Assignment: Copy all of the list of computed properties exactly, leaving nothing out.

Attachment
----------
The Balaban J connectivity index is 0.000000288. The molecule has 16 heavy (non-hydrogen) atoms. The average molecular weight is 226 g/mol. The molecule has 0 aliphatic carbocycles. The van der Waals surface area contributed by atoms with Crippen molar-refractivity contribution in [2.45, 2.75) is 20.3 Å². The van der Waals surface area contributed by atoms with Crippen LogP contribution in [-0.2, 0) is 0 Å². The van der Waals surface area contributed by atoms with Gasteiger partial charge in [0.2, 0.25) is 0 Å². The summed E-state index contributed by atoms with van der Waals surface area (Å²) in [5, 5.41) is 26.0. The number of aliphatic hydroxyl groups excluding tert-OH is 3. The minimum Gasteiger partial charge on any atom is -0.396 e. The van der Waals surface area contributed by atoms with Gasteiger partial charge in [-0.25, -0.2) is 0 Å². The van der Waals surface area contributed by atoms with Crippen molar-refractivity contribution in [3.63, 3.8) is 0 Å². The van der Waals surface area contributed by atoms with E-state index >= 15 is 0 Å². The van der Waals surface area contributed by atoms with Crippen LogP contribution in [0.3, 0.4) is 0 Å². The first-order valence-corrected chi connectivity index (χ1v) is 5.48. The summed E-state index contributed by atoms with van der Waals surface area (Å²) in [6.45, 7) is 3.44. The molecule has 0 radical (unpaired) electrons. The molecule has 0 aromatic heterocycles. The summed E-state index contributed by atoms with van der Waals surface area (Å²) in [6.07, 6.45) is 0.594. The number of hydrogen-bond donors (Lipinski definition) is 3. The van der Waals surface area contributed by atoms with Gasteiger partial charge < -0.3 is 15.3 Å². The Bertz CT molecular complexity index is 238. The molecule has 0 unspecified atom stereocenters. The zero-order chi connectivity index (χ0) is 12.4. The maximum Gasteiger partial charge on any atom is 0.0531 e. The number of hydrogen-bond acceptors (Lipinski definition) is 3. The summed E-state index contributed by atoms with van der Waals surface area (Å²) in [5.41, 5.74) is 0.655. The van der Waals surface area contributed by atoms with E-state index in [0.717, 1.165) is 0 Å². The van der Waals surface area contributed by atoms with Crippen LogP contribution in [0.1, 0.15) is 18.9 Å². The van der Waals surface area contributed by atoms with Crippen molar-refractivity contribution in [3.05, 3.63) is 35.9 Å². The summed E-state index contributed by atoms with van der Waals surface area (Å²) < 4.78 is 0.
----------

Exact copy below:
The Balaban J connectivity index is 0.000000288. The molecule has 16 heavy (non-hydrogen) atoms. The average molecular weight is 226 g/mol. The molecule has 0 aliphatic carbocycles. The van der Waals surface area contributed by atoms with Crippen molar-refractivity contribution in [2.45, 2.75) is 20.3 Å². The van der Waals surface area contributed by atoms with Crippen LogP contribution in [-0.2, 0) is 0 Å². The van der Waals surface area contributed by atoms with Gasteiger partial charge in [0.2, 0.25) is 0 Å². The summed E-state index contributed by atoms with van der Waals surface area (Å²) in [5, 5.41) is 26.0. The number of aliphatic hydroxyl groups excluding tert-OH is 3. The minimum Gasteiger partial charge on any atom is -0.396 e. The van der Waals surface area contributed by atoms with Gasteiger partial charge in [-0.25, -0.2) is 0 Å². The van der Waals surface area contributed by atoms with Crippen molar-refractivity contribution in [3.63, 3.8) is 0 Å². The van der Waals surface area contributed by atoms with E-state index >= 15 is 0 Å². The van der Waals surface area contributed by atoms with Crippen LogP contribution in [0.3, 0.4) is 0 Å². The first-order valence-corrected chi connectivity index (χ1v) is 5.48. The summed E-state index contributed by atoms with van der Waals surface area (Å²) in [6.45, 7) is 3.44. The molecule has 0 radical (unpaired) electrons. The molecule has 0 aromatic heterocycles. The summed E-state index contributed by atoms with van der Waals surface area (Å²) in [6.07, 6.45) is 0.594. The number of hydrogen-bond donors (Lipinski definition) is 3. The van der Waals surface area contributed by atoms with Gasteiger partial charge < -0.3 is 15.3 Å². The Bertz CT molecular complexity index is 238. The molecule has 0 unspecified atom stereocenters. The zero-order chi connectivity index (χ0) is 12.4. The maximum Gasteiger partial charge on any atom is 0.0531 e. The number of hydrogen-bond acceptors (Lipinski definition) is 3. The summed E-state index contributed by atoms with van der Waals surface area (Å²) in [5.41, 5.74) is 0.655. The van der Waals surface area contributed by atoms with E-state index in [0.717, 1.165) is 0 Å². The van der Waals surface area contributed by atoms with Crippen LogP contribution in [0.1, 0.15) is 18.9 Å². The van der Waals surface area contributed by atoms with Crippen molar-refractivity contribution in [3.05, 3.63) is 35.9 Å². The summed E-state index contributed by atoms with van der Waals surface area (Å²) < 4.78 is 0.